Mayoral Challenger Victoria Sullivan held a press conference on Tuesday afternoon criticizing Craig and saying she should have gotten more input on how the city’s incoming American Rescue Plan funding should be spent before seeking initial approval from the Board of Mayor and Aldermen earlier this month.

Sullivan said she has filed a right-to-know request to obtain additional information on the methodology of the survey asking how the funds should be used, stating that a final vote on the funding should be delayed until four public hearings can be held.

Sullivan also criticized the small sample size of the survey as well as the fact that six percent of respondents in the survey did not hail from Manchester.

The survey took place from March to May 2021, the results can be seen here.

“I disagree with making any of these decisions without public input, that’s first and foremost,” said Sullivan. “The government works the people, they serve the people. They aren’t to make decisions on behalf of the people without obtaining input and seeing what the needs are, and we don’t truly know what the needs of the community are.”

On Tuesday night, she also reiterated her views that no vote on the funds should be taken until there is a replacement for Alderman Mike Porter in Ward 8 and there have been at least four public hearings.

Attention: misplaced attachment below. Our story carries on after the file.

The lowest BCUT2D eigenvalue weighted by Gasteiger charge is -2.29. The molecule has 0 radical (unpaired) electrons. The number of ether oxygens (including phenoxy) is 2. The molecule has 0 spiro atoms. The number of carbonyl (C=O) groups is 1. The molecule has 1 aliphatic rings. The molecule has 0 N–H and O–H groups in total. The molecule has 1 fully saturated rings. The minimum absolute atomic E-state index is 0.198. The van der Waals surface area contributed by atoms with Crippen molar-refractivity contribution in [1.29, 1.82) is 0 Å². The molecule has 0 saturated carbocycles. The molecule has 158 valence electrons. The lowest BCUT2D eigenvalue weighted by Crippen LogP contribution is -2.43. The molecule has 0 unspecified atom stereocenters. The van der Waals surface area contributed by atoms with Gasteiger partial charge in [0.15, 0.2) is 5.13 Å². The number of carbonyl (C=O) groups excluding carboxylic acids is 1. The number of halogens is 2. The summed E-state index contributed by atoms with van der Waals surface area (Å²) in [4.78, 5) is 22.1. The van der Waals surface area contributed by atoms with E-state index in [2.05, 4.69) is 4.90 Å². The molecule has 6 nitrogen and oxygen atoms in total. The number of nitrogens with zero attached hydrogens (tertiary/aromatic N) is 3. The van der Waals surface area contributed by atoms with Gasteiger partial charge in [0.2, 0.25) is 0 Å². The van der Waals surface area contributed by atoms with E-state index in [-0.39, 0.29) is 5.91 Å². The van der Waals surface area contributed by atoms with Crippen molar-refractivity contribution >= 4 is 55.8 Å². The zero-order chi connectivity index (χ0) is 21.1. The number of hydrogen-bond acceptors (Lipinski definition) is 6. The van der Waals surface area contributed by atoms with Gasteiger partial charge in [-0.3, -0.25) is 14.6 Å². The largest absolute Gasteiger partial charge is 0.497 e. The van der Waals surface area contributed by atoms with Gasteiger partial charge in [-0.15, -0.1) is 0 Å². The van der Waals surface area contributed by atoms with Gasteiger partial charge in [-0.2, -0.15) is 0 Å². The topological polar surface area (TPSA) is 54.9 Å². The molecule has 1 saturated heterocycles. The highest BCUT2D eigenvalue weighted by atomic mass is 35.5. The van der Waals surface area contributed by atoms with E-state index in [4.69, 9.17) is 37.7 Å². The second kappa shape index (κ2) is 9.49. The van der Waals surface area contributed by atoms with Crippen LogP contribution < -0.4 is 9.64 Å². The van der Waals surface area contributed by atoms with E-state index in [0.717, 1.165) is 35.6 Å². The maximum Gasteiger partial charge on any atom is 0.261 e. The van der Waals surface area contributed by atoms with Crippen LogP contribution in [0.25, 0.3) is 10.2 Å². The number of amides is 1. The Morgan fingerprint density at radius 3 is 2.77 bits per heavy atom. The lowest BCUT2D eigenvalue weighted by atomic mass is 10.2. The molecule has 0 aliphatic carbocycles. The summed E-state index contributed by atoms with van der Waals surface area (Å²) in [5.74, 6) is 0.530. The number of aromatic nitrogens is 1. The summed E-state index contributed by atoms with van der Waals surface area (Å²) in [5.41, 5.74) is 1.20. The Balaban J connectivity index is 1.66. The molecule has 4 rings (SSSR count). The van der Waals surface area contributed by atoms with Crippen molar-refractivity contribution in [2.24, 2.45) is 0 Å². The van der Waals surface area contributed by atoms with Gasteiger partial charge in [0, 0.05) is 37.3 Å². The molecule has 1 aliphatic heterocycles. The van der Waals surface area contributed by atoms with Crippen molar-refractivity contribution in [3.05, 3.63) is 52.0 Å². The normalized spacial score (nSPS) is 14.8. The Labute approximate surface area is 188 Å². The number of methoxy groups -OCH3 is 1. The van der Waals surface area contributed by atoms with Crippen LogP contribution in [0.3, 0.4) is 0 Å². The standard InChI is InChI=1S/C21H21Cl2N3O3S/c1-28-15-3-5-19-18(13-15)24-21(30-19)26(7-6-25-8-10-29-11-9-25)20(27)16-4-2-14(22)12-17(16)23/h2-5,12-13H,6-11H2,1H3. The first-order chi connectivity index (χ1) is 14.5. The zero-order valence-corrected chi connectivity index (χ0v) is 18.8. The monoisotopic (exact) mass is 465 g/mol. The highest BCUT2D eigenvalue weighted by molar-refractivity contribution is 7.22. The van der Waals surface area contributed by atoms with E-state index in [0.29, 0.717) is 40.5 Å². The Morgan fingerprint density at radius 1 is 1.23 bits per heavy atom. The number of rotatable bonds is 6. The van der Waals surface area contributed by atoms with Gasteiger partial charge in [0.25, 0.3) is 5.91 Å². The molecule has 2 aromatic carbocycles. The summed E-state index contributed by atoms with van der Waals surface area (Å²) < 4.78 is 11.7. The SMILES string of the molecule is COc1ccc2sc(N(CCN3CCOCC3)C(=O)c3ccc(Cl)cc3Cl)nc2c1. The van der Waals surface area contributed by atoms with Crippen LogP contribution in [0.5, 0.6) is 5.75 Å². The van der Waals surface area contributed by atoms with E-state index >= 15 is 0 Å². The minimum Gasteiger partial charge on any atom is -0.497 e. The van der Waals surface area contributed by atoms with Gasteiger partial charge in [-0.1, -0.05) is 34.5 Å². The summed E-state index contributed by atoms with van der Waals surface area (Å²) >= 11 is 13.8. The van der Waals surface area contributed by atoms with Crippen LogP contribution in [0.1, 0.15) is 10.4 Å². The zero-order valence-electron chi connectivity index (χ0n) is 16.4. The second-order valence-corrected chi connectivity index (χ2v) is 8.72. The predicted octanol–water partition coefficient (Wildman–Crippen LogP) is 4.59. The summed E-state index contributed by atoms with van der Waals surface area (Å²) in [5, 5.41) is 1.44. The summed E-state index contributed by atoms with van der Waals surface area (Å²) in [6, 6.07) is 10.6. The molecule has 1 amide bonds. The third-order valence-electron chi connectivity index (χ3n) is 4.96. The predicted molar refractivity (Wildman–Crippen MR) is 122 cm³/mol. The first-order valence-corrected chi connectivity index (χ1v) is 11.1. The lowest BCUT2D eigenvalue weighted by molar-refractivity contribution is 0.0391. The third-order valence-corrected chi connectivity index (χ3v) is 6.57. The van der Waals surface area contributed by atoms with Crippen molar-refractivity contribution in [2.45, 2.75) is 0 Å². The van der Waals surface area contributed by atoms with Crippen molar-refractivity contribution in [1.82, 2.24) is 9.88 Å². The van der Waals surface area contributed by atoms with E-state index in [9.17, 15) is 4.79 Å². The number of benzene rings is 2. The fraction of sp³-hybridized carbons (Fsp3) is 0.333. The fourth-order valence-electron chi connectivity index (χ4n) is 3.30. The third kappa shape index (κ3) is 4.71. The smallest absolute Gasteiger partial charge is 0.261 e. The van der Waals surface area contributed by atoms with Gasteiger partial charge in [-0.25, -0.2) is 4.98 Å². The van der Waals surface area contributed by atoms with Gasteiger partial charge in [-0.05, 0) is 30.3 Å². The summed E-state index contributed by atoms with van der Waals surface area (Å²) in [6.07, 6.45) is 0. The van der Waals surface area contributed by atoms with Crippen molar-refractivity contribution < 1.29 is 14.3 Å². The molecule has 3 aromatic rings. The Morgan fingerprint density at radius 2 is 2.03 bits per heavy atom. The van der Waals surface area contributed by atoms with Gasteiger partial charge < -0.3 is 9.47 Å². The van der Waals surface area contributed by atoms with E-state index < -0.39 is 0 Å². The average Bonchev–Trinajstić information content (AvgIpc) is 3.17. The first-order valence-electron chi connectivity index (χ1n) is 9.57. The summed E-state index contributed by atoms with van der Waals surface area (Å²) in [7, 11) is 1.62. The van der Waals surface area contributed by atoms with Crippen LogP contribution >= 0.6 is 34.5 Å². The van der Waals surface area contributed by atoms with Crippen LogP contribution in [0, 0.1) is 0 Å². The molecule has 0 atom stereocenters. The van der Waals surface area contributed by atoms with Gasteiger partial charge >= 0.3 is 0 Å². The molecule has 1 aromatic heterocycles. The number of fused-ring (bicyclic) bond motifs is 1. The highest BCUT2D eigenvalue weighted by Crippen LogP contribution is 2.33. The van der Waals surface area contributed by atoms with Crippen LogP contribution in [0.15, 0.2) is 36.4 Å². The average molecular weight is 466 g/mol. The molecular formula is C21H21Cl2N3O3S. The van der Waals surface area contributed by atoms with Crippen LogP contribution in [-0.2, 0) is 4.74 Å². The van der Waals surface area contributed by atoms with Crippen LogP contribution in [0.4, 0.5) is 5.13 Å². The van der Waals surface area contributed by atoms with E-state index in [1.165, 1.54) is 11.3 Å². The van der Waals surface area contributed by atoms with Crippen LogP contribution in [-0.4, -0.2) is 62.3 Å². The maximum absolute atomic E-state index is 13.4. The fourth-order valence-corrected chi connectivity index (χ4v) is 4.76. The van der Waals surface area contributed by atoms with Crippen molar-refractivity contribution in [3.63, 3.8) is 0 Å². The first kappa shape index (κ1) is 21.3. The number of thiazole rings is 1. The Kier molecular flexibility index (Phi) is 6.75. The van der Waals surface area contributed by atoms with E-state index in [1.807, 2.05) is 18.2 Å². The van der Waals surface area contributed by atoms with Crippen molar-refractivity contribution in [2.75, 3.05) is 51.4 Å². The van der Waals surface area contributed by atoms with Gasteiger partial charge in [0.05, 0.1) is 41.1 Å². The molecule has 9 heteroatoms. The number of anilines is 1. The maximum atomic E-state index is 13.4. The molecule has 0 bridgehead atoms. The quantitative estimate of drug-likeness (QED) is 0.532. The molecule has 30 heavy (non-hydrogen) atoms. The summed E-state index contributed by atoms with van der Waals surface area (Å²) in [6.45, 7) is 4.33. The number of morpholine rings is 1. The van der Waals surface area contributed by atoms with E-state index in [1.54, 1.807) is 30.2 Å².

Girard also voiced opposition to the mayor’s proposal, noting that the $3 million job resource coaching and higher education partnership with Southern New Hampshire University violated the city’s procurement codes, although Craig clarified that part of the plan would be opened up to Manchester Community College as well.

Sullivan and Girard were the only members of the public to provide statements against the proposal, with over a dozen people testifying in person and by correspondence in favor of the mayor’s plan, largely regarding the plan’s focus on housing.

The plan passed on a voice vote of the BMA.

“No matter who you are, if you live, work, or visit Manchester, the plan approved tonight delivers for you. Through these funds, we’ll be able to address the health and safety of our neighborhoods, support small businesses, increase affordable housing, add workforce development and college education initiatives, and much more,” said Craig.

Craig’s campaign manager, Jeff Taylor, also released a statement.